Once upon a time, in a world not unlike our own, two endearingly optimistic young folks purchased a ramshackle little travel trailer. Ramshackle is a cute word that otherwise means in a state of severe disrepair.  As they had no means to tow it, they borrowed a friend’s vehicle to transport their tin box full of dreams away from the questionable seller they met online and to its new home in their backyard. Having a tire blowout on the highway on that first journey did nothing but bolster their spirits that they were indeed in for a marvelous adventure.

They decided to name him Roameo, inspired by the Shakespearean Romeo, a classic symbol of romance (overlooking all the daggers and poison), and their plans to roam and wander the country. The couple envisioned taking a couple of months, giving Roameo a thorough cleanse, patching up a few spots here and there, and brushing on a new coat of paint before hitting the open road.




Flash forward eight months, and Roameo has finally begun to take the form of something other than a 4-wheeled pile of impending soul-crushing heartbreak. When we initially purchased and began working on his physical condition and all the legal paperwork, we were literally laughed at by professionals. Andy and I embarked on the mission of registering Roameo and getting his title transferred into our name with all the zeal you could imagine, only to be shutdown and discouraged and have the first seeds of doubt planted in our minds. One of the many steps of this process was to get our travel trailer appraised by a professional in order to assign value to it. The professional we went to laughed in our faces when we showed him Roameo, wrote down a value of $50 (“Because $0.00 isn’t technically an option”), and waved us on our way with a skeptical “good luck”. Andy and I laughed then, too. We’ll show you, hater. 

Truthfully, Mr. RV Professional wasn’t entirely wrong to doubt us, although condescendingly laughing at two young city dwelling adults taking on a large work-with-your-hands-and-learn-something-other-than-how-to-snapchat project is probably detrimental to society. Roameo needed much, much more work done than a bottle of 409 and paintbrush could handle. It wasn’t a facelift, it was a complete body reconstruction. We had read about it, heard it said before, and yet still we found ourselves repeating those words of those who had come before us.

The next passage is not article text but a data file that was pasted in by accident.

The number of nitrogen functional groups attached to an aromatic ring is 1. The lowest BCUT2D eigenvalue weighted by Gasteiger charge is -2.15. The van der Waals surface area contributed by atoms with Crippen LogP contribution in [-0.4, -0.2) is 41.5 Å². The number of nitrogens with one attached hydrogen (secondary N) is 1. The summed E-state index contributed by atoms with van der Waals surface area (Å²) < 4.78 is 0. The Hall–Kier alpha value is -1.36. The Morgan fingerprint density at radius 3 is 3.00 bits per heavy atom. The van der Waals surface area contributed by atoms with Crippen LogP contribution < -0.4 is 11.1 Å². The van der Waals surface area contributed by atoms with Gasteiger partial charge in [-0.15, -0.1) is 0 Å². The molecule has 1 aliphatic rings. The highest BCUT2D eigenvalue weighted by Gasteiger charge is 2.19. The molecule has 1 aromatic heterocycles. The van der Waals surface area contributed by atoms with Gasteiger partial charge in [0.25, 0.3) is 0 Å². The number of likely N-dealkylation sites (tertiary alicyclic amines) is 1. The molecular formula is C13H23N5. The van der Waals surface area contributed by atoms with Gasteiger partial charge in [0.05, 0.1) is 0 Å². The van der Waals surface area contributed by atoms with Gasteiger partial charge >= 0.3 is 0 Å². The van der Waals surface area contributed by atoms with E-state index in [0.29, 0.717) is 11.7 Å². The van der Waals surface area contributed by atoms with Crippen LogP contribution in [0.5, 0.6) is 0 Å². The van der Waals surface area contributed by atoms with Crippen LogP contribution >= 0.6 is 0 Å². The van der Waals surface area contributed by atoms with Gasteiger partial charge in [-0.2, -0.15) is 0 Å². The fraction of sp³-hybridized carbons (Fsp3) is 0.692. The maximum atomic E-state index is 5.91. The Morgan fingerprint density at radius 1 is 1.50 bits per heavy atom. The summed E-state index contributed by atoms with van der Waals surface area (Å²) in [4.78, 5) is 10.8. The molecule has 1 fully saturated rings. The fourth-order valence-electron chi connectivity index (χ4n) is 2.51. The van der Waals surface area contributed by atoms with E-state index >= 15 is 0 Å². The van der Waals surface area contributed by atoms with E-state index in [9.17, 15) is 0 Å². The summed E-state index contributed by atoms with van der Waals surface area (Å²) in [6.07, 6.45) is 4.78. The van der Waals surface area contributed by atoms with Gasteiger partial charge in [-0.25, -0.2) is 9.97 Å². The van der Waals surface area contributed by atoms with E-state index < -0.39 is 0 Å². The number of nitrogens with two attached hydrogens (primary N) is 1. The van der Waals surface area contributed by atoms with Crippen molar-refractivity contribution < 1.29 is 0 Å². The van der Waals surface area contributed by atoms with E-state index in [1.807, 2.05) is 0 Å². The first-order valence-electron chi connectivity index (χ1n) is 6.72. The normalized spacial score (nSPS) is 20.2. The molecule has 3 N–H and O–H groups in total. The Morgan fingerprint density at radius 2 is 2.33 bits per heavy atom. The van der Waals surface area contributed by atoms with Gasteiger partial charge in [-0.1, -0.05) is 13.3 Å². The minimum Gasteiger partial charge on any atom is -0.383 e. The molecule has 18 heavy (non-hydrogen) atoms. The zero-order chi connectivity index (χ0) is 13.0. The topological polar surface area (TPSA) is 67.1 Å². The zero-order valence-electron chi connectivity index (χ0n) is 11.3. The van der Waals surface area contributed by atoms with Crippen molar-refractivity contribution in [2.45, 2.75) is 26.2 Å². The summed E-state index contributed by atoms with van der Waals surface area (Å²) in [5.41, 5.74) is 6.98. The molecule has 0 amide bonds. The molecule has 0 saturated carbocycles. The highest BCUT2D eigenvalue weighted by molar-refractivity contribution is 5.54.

“Renovating a travel trailer turned out to be much more work than I had initially anticipated.”            – Everyone who has ever tried



Today, Andy and I feel as though we have seen everything there is to see when it comes to travel trailer renovation. Indeed, we feel pretty confident we could renovate a house at this point (more on that later). We replaced most of the floor, the entire ceiling and roof, all of the walls, all of the electricity, most of the plumbing, and all of the tires. We removed every appliance, cabinet, countertop, bench, and wall outlet. We cleaned and repaired what we could, and threw the rest away. We’ve redesigned the layout, repainted every surface, and rebuilt and reinstalled all the things that make Roameo what he is. We’ve learned how to drill a hole in wood before you put a screw through it, use a caulk gun, and a staple gun, how to properly sand a surface, stain a surface, paint a surface, seal a surface. How to trace and replace electrical wires, how to make a light switch flip on and off, what the heck a daisy chain is, what the heck pex piping is. And perhaps most importantly, how truly vital wet/dry shop vacc’s are.

The journey we have been on for the last 8 months is one that despite the late nights, the injuries, and the huge, exhausting learning curve, is one I wouldn’t trade for anything. I feel like for the first time in my life I truly appreciate and respect the idea of “one step forward, two steps back.” It is the most frustrating and sanity-testing experience. But, it is also the most rewarding. On multiple occasions we’ve had experienced RV’ers commend us for our persistence, saying “Wow, you guys are doing this as boyfriend/girlfriend? Well, if you can survive restoring a travel trailer together, than you will be able to survive most anything together.” That may sound a little dramatic, but as we near our journey’s end, I can really attest to that. Andy and I feel so empowered as a couple to have (almost) accomplished the biggest project either of us have taken on in our lives. And we did it together. As a team. We easily could have lost sight of our dream somewhere in between never-ending ants streaming out of the walls, water pouring out of the roof, and all of our celebrations of finally fixing something only to have it break it again, but we didn’t. We stayed true to it. We stayed true to each other.

In the end, the entire project will have taken us almost a solid year, which is far longer than we originally anticipated. But we have also learned and discovered so much more than we originally anticipated. Plus, our maiden road trip and those before-and-after pictures are gonna be so worth it.

More to come, cheers!


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